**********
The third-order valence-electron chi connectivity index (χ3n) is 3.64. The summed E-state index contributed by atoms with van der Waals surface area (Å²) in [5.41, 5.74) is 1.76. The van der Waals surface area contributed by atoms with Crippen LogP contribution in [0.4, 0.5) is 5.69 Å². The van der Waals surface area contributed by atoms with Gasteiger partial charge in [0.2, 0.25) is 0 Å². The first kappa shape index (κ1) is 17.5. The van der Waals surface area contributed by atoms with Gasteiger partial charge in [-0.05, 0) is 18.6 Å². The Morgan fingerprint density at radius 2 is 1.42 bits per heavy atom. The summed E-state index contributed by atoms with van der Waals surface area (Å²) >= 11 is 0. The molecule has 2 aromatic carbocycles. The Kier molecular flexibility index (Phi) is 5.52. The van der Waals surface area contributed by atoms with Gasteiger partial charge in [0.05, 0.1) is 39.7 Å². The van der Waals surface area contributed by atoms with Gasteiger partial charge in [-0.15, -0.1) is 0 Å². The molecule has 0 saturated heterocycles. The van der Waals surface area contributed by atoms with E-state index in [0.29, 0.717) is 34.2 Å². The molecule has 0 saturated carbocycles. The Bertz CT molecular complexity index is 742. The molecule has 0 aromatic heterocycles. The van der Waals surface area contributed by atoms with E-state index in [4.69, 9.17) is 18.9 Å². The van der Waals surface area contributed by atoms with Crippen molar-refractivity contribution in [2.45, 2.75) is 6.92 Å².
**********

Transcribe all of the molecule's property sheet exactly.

The third-order valence-electron chi connectivity index (χ3n) is 3.64. The summed E-state index contributed by atoms with van der Waals surface area (Å²) in [5.41, 5.74) is 1.76. The van der Waals surface area contributed by atoms with Crippen LogP contribution in [0.4, 0.5) is 5.69 Å². The van der Waals surface area contributed by atoms with Gasteiger partial charge in [0.2, 0.25) is 0 Å². The first kappa shape index (κ1) is 17.5. The van der Waals surface area contributed by atoms with Gasteiger partial charge in [-0.05, 0) is 18.6 Å². The Morgan fingerprint density at radius 2 is 1.42 bits per heavy atom. The summed E-state index contributed by atoms with van der Waals surface area (Å²) >= 11 is 0. The molecule has 2 aromatic carbocycles. The Kier molecular flexibility index (Phi) is 5.52. The van der Waals surface area contributed by atoms with Gasteiger partial charge in [0.05, 0.1) is 39.7 Å². The van der Waals surface area contributed by atoms with Gasteiger partial charge in [-0.15, -0.1) is 0 Å². The molecule has 0 saturated heterocycles. The van der Waals surface area contributed by atoms with E-state index in [0.29, 0.717) is 34.2 Å². The molecule has 0 saturated carbocycles. The Bertz CT molecular complexity index is 742. The molecule has 0 aromatic heterocycles. The van der Waals surface area contributed by atoms with E-state index in [4.69, 9.17) is 18.9 Å². The van der Waals surface area contributed by atoms with Crippen molar-refractivity contribution in [2.45, 2.75) is 6.92 Å².